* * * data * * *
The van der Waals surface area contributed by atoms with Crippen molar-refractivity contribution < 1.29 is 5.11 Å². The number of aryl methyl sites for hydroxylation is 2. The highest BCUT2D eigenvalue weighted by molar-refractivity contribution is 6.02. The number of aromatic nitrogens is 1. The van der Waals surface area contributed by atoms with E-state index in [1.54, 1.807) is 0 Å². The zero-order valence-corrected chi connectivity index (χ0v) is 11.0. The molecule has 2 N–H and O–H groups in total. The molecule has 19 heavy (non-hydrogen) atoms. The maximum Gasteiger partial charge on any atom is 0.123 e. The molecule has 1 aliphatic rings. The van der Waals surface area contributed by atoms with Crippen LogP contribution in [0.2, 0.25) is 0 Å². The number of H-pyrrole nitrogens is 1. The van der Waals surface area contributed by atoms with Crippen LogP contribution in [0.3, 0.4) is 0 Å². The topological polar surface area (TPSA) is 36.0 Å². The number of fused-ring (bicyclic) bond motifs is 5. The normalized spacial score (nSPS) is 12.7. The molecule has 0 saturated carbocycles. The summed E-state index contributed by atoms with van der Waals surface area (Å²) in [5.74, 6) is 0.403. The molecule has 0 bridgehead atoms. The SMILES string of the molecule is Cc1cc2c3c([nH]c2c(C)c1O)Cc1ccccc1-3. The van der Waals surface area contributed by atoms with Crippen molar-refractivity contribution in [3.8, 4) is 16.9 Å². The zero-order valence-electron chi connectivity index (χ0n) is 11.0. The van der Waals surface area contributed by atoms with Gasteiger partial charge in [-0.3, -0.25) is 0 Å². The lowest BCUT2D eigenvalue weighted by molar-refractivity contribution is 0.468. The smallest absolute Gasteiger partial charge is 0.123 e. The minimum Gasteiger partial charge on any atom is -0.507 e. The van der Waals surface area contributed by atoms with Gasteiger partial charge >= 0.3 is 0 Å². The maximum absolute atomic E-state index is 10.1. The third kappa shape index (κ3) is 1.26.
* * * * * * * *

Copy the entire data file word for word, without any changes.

The van der Waals surface area contributed by atoms with Crippen molar-refractivity contribution < 1.29 is 5.11 Å². The number of aryl methyl sites for hydroxylation is 2. The highest BCUT2D eigenvalue weighted by molar-refractivity contribution is 6.02. The number of aromatic nitrogens is 1. The van der Waals surface area contributed by atoms with E-state index in [1.54, 1.807) is 0 Å². The zero-order valence-corrected chi connectivity index (χ0v) is 11.0. The molecule has 2 N–H and O–H groups in total. The molecule has 19 heavy (non-hydrogen) atoms. The maximum Gasteiger partial charge on any atom is 0.123 e. The molecule has 1 aliphatic rings. The van der Waals surface area contributed by atoms with Crippen LogP contribution in [0.2, 0.25) is 0 Å². The number of H-pyrrole nitrogens is 1. The van der Waals surface area contributed by atoms with Crippen LogP contribution in [0.3, 0.4) is 0 Å². The topological polar surface area (TPSA) is 36.0 Å². The number of fused-ring (bicyclic) bond motifs is 5. The normalized spacial score (nSPS) is 12.7. The molecule has 0 saturated carbocycles. The summed E-state index contributed by atoms with van der Waals surface area (Å²) in [5.74, 6) is 0.403. The molecule has 0 bridgehead atoms. The SMILES string of the molecule is Cc1cc2c3c([nH]c2c(C)c1O)Cc1ccccc1-3. The van der Waals surface area contributed by atoms with Crippen molar-refractivity contribution in [3.8, 4) is 16.9 Å². The zero-order valence-electron chi connectivity index (χ0n) is 11.0. The van der Waals surface area contributed by atoms with Gasteiger partial charge in [-0.3, -0.25) is 0 Å². The lowest BCUT2D eigenvalue weighted by molar-refractivity contribution is 0.468. The smallest absolute Gasteiger partial charge is 0.123 e. The minimum Gasteiger partial charge on any atom is -0.507 e. The van der Waals surface area contributed by atoms with Gasteiger partial charge >= 0.3 is 0 Å². The maximum absolute atomic E-state index is 10.1. The third kappa shape index (κ3) is 1.26.